The most important thing to be contemplated in the Qur’an today is the way in which it gathers all religious dignitaries of the monotheistic past to a kind of spiritual feast, in which all of their wisdom is collected together. In this way, the Qur’an effectively establishes one human, spiritual “neighborhood.” Everyone in this neighborhood belongs to humanity. From Adam and Eve to Noah, Abraham, Isaac, Ishmael, Joseph, Moses Mary and Jesus, the Qur’an’s gathering of these prophets and their stories into a single “story” encourages neighborliness, and we should learn from this neighborliness. But are Muslims today willing and ready to support this neighborliness in religious, intellectual, spiritual, civilizational and cultural terms? And to promote it in every possible way?
“The most important thing to be contemplated in the Qur’an today is the way in which it gathers all religious dignitaries of the monotheistic past to a kind of spiritual feast, in which all of their wisdom is collected together. In this way, the Qur’an effectively establishes one human, spiritual “neighborhood.””
We as Muslims must also be self-critical, recognizing where we have neglected neighborliness even amongst ourselves. It is sufficient to look at statistics of how many Muslims have been expelled by other Muslims from their homes and regions, thus being turned into refugees deprived of neighborliness. The author of this essay cried, not only for besieged Sarajevo (1992-1995), but also when he watched thousands of Muslims from North Africa, the Middle East, and other Muslim countries come through the small country of Bosnia and Herzegovina from 2016-2020. I saw Muslim refugees, I saw human beings deprived of neighborliness.
Returning to the issue of neighborly relations with other religious communities, particularly Christians and Jews, we should also mention that classical commentaries on the Qur’an, for instance that by al-Ṭabarī (d. 923) or al-Suyūṭī (d. 1505), speak quite a lot about Adam, Noah, Isaac, Ishmael, Joseph, Moses, Mary, Jesus. These commentaries relate many precious narratives about these figures, which were technically termed isrāʼīliyyāt or Jewish and Christian religious stories. Yet it is important to remember that premodern Muslims regarded these stories (isrāʼīliyyāt) as their own, as islāmiyyāt, finding in them moral lessons and instruction. This is to say that, in their religious writings, Muslims “met” Jews and Christians just as they met Jews and Christians in their streets, shops, squares, or blocks in multireligious cities of the great Muslim empires. Classical Muslim authors were acutely aware of the piety and neighborliness that the Qur’an and Muhammad’s prophetic mission had made possible.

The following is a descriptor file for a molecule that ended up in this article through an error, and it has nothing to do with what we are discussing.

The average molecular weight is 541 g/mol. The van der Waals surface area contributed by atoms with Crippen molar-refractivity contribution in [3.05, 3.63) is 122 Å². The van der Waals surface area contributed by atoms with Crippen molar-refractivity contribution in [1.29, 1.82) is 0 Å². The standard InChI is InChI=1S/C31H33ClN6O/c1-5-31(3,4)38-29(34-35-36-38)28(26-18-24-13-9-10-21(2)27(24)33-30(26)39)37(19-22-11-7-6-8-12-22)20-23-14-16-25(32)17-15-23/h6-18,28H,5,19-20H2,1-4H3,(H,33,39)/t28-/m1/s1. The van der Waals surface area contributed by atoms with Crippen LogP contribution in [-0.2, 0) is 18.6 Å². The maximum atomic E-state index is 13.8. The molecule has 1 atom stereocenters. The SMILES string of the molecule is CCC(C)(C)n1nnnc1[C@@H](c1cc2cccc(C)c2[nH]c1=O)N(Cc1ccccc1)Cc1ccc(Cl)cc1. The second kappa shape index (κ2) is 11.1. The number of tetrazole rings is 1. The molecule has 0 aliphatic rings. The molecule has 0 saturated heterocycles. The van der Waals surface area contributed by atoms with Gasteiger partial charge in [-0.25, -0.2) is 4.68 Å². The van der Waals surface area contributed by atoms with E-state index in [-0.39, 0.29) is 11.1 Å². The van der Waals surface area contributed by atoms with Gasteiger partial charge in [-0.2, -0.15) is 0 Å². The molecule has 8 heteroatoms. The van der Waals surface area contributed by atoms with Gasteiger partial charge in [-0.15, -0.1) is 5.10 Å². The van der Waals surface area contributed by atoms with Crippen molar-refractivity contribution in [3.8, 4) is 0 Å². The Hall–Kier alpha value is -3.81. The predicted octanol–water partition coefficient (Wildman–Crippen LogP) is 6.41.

“It is little wonder that neighborliness is in crisis today, even within traditionally Muslim societies, given the loss or de-emphasis of Islamic morality stories in which Muslims were to take all of the prophets as models of neighborliness, humility, honor, piety, and nobility.”
Unfortunately, some modern, ideological commentaries of the Qur’an have reduced this rich past, which is also part of the Islamic tradition, by banishing Isrāʼīliyyāt accounts from their works. At the same time, the Prophet Muhammad is reduced primarily to his role as a ‘statesman,’ ‘warrior,’ and an ‘enemy to the unbelievers,’ presenting him as harsh and intolerant. It is little wonder that neighborliness is in crisis today, even within traditionally Muslim societies, given the loss or de-emphasis of Islamic morality stories in which Muslims were to take all of the prophets as models of neighborliness, humility, honor, piety, and nobility.
The original and universal concept of “Islam” as found in the teachings of the Prophet Muhammad and the Qur’an, continues to provide important spiritual resources to support and promote an ethics of neighborliness across humanity. One can read Qur’anic and Prophetic teachings to imply a principle of freedom, which can be summed up as: “To each their own religion, but neighborly care to everyone!” In remembering these principles, we might revive the same neighborliness that the Prophet Muhammad upheld himself, by gathering rather than dispersing, by spreading joy rather than hate.
Enes Karić (born 1958 in Travnik, Bosnia and Herzegovina) is a professor of Qur’anic and Islamic Studies at Faculty of Islamic Studies, University of Sarajevo. From 1994-1996 he served as Minister of Education and Science in the Government of the Republic of Bosnia and Herzegovina. In 2003, he was elected to the position of the Dean of the Faculty of Islamic Studies, Sarajevo, serving in this position until 2007. Dr. Karić has delivered lectures at Yale University, as well as at various universities in Ljubljana, Boston, Zagreb, Istanbul, and Leiden. During the 2008-2009 academic year, he was the Allianz Guest Professor of Islamic Studies at the Ludwig Maximilian University in Munich. He has published dozens of books on the hermeneutics of the Qur’an, modern trends in Islam, and Islam and Europe among other topics. He is also the author of several well-received novels, including Songs of Wild Birds, The Jewish Cemetery, Man by Accident, Cherry Colors, Godʼs Slaves.